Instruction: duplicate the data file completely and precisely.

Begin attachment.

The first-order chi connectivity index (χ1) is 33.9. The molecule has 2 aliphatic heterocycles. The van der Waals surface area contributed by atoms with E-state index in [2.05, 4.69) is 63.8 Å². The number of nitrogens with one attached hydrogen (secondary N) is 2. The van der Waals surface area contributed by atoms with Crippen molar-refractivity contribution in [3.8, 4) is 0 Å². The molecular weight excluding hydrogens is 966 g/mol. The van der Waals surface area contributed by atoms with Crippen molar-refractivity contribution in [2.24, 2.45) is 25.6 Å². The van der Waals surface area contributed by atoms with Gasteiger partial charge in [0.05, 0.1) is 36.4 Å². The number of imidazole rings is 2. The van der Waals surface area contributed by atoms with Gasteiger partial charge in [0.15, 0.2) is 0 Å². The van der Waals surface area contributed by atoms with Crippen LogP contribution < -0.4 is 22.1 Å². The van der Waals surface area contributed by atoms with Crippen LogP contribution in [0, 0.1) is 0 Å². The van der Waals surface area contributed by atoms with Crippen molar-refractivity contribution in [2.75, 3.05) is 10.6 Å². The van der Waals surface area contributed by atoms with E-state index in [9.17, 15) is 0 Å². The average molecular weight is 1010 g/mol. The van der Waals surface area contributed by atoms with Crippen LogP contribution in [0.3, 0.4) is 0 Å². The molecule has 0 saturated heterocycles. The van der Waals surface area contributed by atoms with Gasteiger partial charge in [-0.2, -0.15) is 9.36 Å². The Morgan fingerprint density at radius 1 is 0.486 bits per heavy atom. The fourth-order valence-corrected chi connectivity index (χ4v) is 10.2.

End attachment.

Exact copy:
The first-order chi connectivity index (χ1) is 33.9. The molecule has 2 aliphatic heterocycles. The van der Waals surface area contributed by atoms with E-state index in [2.05, 4.69) is 63.8 Å². The number of nitrogens with one attached hydrogen (secondary N) is 2. The van der Waals surface area contributed by atoms with Crippen molar-refractivity contribution in [3.8, 4) is 0 Å². The molecular weight excluding hydrogens is 966 g/mol. The van der Waals surface area contributed by atoms with Crippen molar-refractivity contribution in [2.24, 2.45) is 25.6 Å². The van der Waals surface area contributed by atoms with Gasteiger partial charge in [0.05, 0.1) is 36.4 Å². The number of imidazole rings is 2. The van der Waals surface area contributed by atoms with Gasteiger partial charge in [0.15, 0.2) is 0 Å². The van der Waals surface area contributed by atoms with Crippen LogP contribution < -0.4 is 22.1 Å². The van der Waals surface area contributed by atoms with Crippen LogP contribution in [0, 0.1) is 0 Å². The van der Waals surface area contributed by atoms with Crippen molar-refractivity contribution in [2.75, 3.05) is 10.6 Å². The van der Waals surface area contributed by atoms with E-state index in [9.17, 15) is 0 Å². The average molecular weight is 1010 g/mol. The van der Waals surface area contributed by atoms with Crippen LogP contribution in [0.3, 0.4) is 0 Å². The molecule has 0 saturated heterocycles. The van der Waals surface area contributed by atoms with Gasteiger partial charge in [-0.2, -0.15) is 9.36 Å². The Morgan fingerprint density at radius 1 is 0.486 bits per heavy atom. The fourth-order valence-corrected chi connectivity index (χ4v) is 10.2.